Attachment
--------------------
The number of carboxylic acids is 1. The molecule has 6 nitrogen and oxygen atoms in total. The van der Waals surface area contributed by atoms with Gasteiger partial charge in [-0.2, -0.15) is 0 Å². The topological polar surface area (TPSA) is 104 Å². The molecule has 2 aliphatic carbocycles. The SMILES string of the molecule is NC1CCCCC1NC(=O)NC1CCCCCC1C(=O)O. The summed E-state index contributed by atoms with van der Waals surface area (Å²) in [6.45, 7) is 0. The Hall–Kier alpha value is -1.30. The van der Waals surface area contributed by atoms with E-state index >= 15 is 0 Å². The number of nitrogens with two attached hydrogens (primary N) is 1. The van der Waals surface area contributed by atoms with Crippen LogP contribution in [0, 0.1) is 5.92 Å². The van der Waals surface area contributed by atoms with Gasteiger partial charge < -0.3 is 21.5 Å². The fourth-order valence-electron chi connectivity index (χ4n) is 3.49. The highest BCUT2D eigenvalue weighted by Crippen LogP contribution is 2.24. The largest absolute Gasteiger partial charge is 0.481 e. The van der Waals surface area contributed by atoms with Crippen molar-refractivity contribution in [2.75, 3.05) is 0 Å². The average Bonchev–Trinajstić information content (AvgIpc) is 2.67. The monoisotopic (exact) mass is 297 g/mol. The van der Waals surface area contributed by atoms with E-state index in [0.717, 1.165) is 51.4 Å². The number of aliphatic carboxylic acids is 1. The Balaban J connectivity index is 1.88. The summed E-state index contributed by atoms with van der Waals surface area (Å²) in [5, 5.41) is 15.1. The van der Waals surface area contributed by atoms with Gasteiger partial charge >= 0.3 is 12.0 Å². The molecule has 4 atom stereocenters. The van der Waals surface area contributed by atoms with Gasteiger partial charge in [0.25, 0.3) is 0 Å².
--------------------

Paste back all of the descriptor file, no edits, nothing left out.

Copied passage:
The number of carboxylic acids is 1. The molecule has 6 nitrogen and oxygen atoms in total. The van der Waals surface area contributed by atoms with Gasteiger partial charge in [-0.2, -0.15) is 0 Å². The topological polar surface area (TPSA) is 104 Å². The molecule has 2 aliphatic carbocycles. The SMILES string of the molecule is NC1CCCCC1NC(=O)NC1CCCCCC1C(=O)O. The summed E-state index contributed by atoms with van der Waals surface area (Å²) in [6.45, 7) is 0. The Hall–Kier alpha value is -1.30. The van der Waals surface area contributed by atoms with E-state index >= 15 is 0 Å². The number of nitrogens with two attached hydrogens (primary N) is 1. The van der Waals surface area contributed by atoms with Crippen LogP contribution in [0, 0.1) is 5.92 Å². The van der Waals surface area contributed by atoms with Gasteiger partial charge < -0.3 is 21.5 Å². The fourth-order valence-electron chi connectivity index (χ4n) is 3.49. The highest BCUT2D eigenvalue weighted by Crippen LogP contribution is 2.24. The largest absolute Gasteiger partial charge is 0.481 e. The van der Waals surface area contributed by atoms with Crippen molar-refractivity contribution in [2.75, 3.05) is 0 Å². The average Bonchev–Trinajstić information content (AvgIpc) is 2.67. The monoisotopic (exact) mass is 297 g/mol. The van der Waals surface area contributed by atoms with E-state index in [0.717, 1.165) is 51.4 Å². The number of aliphatic carboxylic acids is 1. The Balaban J connectivity index is 1.88. The summed E-state index contributed by atoms with van der Waals surface area (Å²) in [5, 5.41) is 15.1. The van der Waals surface area contributed by atoms with Gasteiger partial charge >= 0.3 is 12.0 Å². The molecule has 4 atom stereocenters. The van der Waals surface area contributed by atoms with Gasteiger partial charge in [0.25, 0.3) is 0 Å².